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Mayweather vs Cotto: Miguel Cotto Not Protesting Scoring Despite Rumors

Miguel Cotto isn't protesting his loss to Floyd Mayweather, despite rumors. (Photo by Al Bello/Getty Images)
Miguel Cotto isn't protesting his loss to Floyd Mayweather, despite rumors. (Photo by Al Bello/Getty Images)
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In the last two days, there have been some rumors about Miguel Cotto possibly protesting the scoring of his loss on Saturday to Floyd Mayweather, where the official judges had Floyd the winner on scores of 118-110, 117-111, and 117-111. But Cotto says that he has no plans to protest the scoring, despite the fact that his team felt the scores were too wide.

"I have accepted every one of my defeats. Throughout my career, without excuse, I assumed my role as winner or loser without complaint, let alone without any protest. What was published and the expressions given in the past few days were the opinions of my team and not mine."

Cotto (37-3, 30 KO) fought valiantly and impressed the viewing audience on Saturday, but I don't think there's any doubt that he lost to Mayweather, and outside of thinking 118-110 was a bit too wide, I can't say as though I had any problem with the scoring, either, and God knows we're all about calling out boxing judges when something seems fishy or just plain wrong. Bad Left Hook scored the fight 116-112, but that or 117-111 seemed dead on to me.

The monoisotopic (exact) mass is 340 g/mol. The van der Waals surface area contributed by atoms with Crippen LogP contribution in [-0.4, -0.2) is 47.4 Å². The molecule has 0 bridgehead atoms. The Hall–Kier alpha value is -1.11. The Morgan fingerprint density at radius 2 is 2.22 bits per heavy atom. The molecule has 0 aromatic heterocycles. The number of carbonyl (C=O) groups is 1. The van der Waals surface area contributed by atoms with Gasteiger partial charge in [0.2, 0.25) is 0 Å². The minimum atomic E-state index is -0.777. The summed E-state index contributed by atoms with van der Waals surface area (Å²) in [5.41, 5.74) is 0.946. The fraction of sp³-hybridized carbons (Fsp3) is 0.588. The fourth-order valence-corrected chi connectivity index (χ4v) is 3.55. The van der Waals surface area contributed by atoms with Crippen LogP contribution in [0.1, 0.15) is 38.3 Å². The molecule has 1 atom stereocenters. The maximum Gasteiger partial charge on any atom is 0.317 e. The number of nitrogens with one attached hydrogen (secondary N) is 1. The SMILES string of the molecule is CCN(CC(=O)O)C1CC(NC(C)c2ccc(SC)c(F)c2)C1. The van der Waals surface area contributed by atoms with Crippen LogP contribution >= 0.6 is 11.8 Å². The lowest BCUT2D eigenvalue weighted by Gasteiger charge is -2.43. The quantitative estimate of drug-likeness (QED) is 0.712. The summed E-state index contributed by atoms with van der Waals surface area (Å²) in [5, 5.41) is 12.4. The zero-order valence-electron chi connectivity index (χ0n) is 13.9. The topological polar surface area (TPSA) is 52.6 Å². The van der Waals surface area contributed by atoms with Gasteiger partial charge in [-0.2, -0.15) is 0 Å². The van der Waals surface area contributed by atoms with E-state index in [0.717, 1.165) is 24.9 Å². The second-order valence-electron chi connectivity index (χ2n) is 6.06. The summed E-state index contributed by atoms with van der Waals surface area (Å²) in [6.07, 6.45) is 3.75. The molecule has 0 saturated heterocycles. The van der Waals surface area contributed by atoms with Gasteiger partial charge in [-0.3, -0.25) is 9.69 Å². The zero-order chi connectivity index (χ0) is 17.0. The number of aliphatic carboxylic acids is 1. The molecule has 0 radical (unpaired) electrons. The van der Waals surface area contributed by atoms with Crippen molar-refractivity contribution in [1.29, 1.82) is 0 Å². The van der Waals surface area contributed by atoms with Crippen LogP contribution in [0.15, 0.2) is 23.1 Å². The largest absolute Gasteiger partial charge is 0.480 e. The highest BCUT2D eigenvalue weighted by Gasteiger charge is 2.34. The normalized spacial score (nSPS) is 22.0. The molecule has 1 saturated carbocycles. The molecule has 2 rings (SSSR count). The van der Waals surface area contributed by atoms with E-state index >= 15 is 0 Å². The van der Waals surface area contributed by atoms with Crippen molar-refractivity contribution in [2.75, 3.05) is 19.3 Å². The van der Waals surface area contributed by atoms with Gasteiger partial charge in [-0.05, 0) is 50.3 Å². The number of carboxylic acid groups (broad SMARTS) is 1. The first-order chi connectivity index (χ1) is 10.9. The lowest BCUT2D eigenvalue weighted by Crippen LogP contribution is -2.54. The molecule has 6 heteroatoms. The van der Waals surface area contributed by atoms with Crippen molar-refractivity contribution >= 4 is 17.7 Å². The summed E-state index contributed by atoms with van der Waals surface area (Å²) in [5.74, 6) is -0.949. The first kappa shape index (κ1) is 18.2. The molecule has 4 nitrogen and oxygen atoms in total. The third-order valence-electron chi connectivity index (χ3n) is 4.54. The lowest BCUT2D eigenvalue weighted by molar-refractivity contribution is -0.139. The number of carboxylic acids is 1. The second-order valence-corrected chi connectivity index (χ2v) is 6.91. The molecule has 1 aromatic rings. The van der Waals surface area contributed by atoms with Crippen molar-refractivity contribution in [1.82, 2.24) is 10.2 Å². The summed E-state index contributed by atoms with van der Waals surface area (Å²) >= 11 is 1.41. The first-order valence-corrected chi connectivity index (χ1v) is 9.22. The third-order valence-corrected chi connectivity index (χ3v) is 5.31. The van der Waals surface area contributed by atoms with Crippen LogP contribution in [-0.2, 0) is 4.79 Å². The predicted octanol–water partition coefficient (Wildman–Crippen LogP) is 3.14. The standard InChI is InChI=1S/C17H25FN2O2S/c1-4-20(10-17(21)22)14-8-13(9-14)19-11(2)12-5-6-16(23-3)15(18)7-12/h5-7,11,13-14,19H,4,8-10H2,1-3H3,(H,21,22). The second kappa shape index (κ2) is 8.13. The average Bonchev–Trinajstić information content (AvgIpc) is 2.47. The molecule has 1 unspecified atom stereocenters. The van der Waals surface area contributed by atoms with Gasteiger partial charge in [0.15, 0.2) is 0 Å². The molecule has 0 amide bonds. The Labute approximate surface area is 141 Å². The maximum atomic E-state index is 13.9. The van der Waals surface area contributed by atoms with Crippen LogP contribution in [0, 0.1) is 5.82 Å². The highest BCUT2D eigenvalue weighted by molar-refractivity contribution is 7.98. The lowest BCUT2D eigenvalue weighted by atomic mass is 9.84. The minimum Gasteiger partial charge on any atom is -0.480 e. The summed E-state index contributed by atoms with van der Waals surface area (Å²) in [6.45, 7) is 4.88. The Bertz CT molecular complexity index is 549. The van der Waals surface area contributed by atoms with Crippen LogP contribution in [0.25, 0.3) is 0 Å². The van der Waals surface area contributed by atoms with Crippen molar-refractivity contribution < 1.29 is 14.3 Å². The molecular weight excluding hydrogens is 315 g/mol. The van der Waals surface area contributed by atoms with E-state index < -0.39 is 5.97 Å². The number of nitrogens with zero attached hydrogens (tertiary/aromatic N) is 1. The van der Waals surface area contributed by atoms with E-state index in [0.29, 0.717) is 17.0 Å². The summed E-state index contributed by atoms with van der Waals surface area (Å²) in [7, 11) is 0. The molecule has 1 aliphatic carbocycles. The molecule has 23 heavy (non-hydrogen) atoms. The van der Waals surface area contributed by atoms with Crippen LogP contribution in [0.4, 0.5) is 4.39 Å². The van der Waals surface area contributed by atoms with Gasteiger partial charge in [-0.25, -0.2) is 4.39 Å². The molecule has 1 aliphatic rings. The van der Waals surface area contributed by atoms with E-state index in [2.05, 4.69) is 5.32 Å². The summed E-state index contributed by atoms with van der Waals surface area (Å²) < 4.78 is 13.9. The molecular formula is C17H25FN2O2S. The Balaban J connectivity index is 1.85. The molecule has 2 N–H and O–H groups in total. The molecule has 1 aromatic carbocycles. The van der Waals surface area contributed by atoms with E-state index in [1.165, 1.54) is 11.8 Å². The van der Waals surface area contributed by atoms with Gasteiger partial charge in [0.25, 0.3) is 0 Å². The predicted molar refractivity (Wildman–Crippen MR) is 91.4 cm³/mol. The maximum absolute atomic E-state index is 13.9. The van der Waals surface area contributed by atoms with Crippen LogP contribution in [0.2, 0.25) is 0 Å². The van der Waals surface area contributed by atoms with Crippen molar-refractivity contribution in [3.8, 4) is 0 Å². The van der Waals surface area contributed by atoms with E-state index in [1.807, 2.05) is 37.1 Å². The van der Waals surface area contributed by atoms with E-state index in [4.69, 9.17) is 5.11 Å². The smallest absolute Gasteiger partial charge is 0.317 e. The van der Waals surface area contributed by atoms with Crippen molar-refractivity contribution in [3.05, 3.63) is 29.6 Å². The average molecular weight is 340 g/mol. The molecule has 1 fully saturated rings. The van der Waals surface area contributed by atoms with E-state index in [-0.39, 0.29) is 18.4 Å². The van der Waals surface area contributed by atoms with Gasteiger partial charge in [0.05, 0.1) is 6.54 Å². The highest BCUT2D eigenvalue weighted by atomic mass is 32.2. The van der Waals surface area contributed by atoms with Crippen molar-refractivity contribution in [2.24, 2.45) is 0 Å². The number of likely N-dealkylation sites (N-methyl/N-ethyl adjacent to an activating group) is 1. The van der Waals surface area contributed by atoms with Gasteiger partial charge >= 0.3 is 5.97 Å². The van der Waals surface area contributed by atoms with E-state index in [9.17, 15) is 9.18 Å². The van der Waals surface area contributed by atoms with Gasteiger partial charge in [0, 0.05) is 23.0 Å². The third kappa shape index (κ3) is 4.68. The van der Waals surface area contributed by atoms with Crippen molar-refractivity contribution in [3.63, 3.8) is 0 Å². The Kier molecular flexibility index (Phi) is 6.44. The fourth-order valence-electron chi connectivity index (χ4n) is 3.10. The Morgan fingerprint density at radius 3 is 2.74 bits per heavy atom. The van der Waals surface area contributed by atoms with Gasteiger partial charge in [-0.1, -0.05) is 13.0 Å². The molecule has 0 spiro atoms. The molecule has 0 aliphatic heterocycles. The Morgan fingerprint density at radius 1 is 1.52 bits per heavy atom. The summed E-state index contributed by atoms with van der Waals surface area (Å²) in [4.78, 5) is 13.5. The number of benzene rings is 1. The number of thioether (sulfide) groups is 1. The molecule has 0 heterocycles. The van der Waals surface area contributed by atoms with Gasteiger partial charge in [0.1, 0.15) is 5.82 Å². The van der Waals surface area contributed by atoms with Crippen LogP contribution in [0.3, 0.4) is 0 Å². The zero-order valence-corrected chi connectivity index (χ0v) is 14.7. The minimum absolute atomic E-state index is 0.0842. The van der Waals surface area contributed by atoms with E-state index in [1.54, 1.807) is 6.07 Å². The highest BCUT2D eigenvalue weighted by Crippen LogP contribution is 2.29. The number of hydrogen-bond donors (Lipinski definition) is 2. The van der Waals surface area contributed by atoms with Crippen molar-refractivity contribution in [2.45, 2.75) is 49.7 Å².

I believe that sometimes people fail to totally grasp, in the heat of the moment like this, that scores can be wide in a competitive fight. Timothy Bradley's win over Lamont Peterson was competitive throughout, too, and I had that either 10-2 or 11-1. It's just that Bradley kept winning the rounds, even though Peterson was hanging in with him. They add up. Cotto won no more than four rounds of this fight. It adds up.

You can't just score on a surprising effort, and I do think a lot of people were surprised by how well Cotto did, but even fighting very well, Mayweather generally fought better in the rounds, and he won the rounds. In other words, I get the impression that some people hear "117-111" or "118-110" and they think, "They were closer than that!" Maybe they were closer in reality than on the scorecards, and I definitely though I watched a better fight than what my ultimate summary would be -- that Cotto was competitive, but Mayweather clearly better -- but the scoring wasn't strange to me.

I think if they watched the fight now, Cotto's team would have a lot of trouble finding more than three or four rounds to give to their man. I think Cotto would have trouble finding them, to be honest, not that he's the one complaining (apparently).

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